- Falling Upward: Spirituality for the Second Half of Life, Richard Rohr, was another book that I keep hearing about. I made it through the first four chapters and then decided that I am either stupid or intellectually lazy. Either way, I am 57 years old and I don’t have to finish books that I don’t like.
Happy Birthday, Melissa!
Remember Reading Rabbit? He appears when I want to tell you about books I have recently read that I think are worth the time.
Having recently assisted an author with photo editing, copy editing, book design, printing and proofing, I am stunned that there are so many readable books in the world. The process from idea to real book is very very very difficult. It is now more accessible to the average bear, but it also means that the quality of books has diminished. There are unedited books, poorly edited books, poorly designed books, books with illegible photos, and even books with a “forward” instead of a FOREWORD. It’s enough to kill off any reading rabbit, for sure. See?
Okay, I’m done bloviating for now.
Recently I have learned from, enjoyed and finished these books:
Animal, Vegetable, Miracle, Barbara Kingsolver. The author and her family decided to dedicate a year to eating local food only. Barbara is a fabulous novelist, so I will read almost anything she writes. This book also had excerpts from her daughter and her husband, and recipes. It was set up month by month so the reader could understand the seasonal efforts. What a ton of work, but very rewarding. Now I want to make my own mozzarella cheese!
The 188th Crybaby Brigade, Joel Chasnoff. Shortly after returning from Israel, I met a former Israeli soldier. He needed artwork, but I wasn’t the right person for the job so I sent him to someone better qualified. In spite of my not being the right artist for him, we had a great conversation, and he recommended this book to me. It was written by a friend of his, another American who served in the Israeli armed forces. What a fascinating read! And such fun to see an entire chapter titled “Tim Bailey”, the name of the man I met. This book will entertain you, worry you, and make you wonder how Israel has survived with its armed forces being made up of teenagers.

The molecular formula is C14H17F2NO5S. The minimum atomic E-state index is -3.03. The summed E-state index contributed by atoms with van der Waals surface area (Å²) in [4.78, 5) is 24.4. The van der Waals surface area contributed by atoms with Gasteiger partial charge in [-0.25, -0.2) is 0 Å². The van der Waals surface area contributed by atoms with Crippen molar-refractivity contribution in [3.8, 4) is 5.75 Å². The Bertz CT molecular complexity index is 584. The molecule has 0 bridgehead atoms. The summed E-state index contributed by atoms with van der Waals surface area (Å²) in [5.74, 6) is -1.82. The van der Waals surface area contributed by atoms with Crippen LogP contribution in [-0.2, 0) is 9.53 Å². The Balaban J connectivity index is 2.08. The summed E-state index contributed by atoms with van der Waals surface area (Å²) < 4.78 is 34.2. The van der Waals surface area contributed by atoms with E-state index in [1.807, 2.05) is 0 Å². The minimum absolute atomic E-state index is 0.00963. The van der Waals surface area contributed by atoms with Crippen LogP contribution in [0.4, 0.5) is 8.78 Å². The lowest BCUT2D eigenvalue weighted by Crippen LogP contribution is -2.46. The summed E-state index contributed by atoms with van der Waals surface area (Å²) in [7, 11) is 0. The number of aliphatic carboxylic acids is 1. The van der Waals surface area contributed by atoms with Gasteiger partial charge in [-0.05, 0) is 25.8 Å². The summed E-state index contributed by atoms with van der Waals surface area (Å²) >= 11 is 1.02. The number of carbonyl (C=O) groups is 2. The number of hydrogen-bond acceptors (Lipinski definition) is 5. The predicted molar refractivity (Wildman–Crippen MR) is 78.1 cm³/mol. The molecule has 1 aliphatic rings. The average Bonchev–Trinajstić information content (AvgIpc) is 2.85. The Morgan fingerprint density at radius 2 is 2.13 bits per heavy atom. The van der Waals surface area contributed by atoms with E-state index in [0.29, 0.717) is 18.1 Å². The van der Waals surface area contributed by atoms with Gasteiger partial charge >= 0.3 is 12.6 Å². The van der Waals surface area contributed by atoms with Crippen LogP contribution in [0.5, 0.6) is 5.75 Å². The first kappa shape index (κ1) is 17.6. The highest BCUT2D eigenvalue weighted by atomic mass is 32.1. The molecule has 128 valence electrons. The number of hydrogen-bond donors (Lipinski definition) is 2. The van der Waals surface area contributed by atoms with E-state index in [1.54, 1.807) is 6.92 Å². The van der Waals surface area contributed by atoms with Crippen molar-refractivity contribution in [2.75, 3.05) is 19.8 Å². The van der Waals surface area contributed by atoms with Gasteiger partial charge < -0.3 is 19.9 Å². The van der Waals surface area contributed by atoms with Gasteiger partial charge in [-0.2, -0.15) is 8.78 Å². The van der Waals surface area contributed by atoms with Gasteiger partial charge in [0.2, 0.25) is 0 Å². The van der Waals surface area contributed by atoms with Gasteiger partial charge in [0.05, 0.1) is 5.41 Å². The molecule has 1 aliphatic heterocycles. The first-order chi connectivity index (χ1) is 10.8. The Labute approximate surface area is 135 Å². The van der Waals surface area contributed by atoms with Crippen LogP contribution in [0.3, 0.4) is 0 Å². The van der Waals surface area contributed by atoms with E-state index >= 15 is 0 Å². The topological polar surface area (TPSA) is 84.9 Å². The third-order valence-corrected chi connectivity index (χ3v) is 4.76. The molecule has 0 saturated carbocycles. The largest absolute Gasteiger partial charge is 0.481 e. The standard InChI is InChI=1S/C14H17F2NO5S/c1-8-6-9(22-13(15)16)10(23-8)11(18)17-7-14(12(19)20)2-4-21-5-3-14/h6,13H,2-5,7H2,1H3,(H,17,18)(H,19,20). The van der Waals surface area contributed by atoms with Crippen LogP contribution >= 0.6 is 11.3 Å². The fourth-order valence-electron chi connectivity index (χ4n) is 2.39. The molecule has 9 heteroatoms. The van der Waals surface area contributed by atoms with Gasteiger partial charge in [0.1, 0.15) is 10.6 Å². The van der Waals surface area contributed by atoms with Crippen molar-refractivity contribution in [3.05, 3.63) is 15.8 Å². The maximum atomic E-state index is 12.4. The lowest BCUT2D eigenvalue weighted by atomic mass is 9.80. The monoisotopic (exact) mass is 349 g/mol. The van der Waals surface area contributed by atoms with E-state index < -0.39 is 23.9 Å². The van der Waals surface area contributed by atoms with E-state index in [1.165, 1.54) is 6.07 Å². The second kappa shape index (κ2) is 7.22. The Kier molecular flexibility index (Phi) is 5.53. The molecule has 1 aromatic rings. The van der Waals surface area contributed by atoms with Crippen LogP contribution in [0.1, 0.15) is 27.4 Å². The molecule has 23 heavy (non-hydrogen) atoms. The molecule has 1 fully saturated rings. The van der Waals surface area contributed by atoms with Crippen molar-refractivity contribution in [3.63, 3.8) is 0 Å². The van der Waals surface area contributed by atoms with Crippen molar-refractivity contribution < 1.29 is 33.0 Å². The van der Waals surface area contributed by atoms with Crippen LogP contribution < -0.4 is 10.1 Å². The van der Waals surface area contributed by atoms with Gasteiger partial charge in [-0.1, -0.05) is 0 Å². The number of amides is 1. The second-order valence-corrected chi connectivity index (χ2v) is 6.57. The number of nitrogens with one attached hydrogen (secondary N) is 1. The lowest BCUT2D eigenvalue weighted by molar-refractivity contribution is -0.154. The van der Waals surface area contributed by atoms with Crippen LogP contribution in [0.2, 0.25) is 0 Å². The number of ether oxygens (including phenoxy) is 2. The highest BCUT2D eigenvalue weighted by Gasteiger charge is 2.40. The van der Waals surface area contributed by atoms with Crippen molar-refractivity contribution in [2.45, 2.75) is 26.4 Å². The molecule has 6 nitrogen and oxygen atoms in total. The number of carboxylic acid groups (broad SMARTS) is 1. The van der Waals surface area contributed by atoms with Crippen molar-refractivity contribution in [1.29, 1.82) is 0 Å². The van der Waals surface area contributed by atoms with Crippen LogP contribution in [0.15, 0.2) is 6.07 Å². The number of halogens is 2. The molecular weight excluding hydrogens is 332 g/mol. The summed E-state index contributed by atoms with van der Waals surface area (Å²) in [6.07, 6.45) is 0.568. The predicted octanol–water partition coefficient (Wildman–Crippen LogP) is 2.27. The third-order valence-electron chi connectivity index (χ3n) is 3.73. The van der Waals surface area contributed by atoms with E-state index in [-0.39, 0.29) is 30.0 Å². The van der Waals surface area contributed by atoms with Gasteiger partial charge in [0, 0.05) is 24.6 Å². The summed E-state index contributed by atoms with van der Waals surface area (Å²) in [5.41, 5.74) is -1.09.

My To-Be-Read list continues to grow, much of it due to the website, Modern Mrs. Darcy. She has a weekly podcast called “WSIRN”, for What Should I Read Next. In it, she interviews someone about their reading preferences, saying, “List 3 books you love, 1 book you hate, and tell me what you are reading now”. Then she summarizes the books very succinctly and makes recommendations. Her blog is very well written, and one of my new favorites.
Here are Amazon links to the books listed here:
Never mind. I can’t remember how to do that, and I need to go work on the Sequoia/Kings Canyon coloring book.
Tomorrow is a Mineral King day on the blog. Y’all come back now!
Reading has been my favorite way to run away from reality all of my life. Nose in a book, that’s my favorite place to be. Since my family had a difficult and sad summer, I returned to reading as a means of temporary escape.
Here is a list of some of the best books I read in the last few months:
- Amusing Ourselves to Death, Neil Postman
- A Million Miles in 1000 Years, Donald Miller
- Scary Close, Donald Miller
- Still Life With Bread Crumbs, Anna Quindlen *
- Secrets of a Charmed Life, Susan Meissner *
- Without You, There is No Us, Suki Kim
- Nothing to Envy: Ordinary Lives in No. Korea, Barbara Demick
- Fiddler in the Subway, Gene Weingarten
#1 is about what teevee has done to our culture, but applies to the internet too. I found it fascinating and true.
#2 and #3 – I LOVE Donald Miller’s honesty and humor and wisdom.
#4 I forgot what this is about but I liked it enough to finish and to put it on this list. Anna Quindlen is a good story teller and writer.
#5 came highly recommended by an online friend’s website and was a great story about someone who survived the Blitz in London. Fiction, but believable.
#6 is by a woman who taught English in North Korea. I heard her speak on a TED talk and was interested enough to chase down the book. It is S C A R Y.
#7 is what the author learned by interviewing defectors from North Korea. Sad and scary.
#8 is another one I liked enough to put on the list and have already forgotten.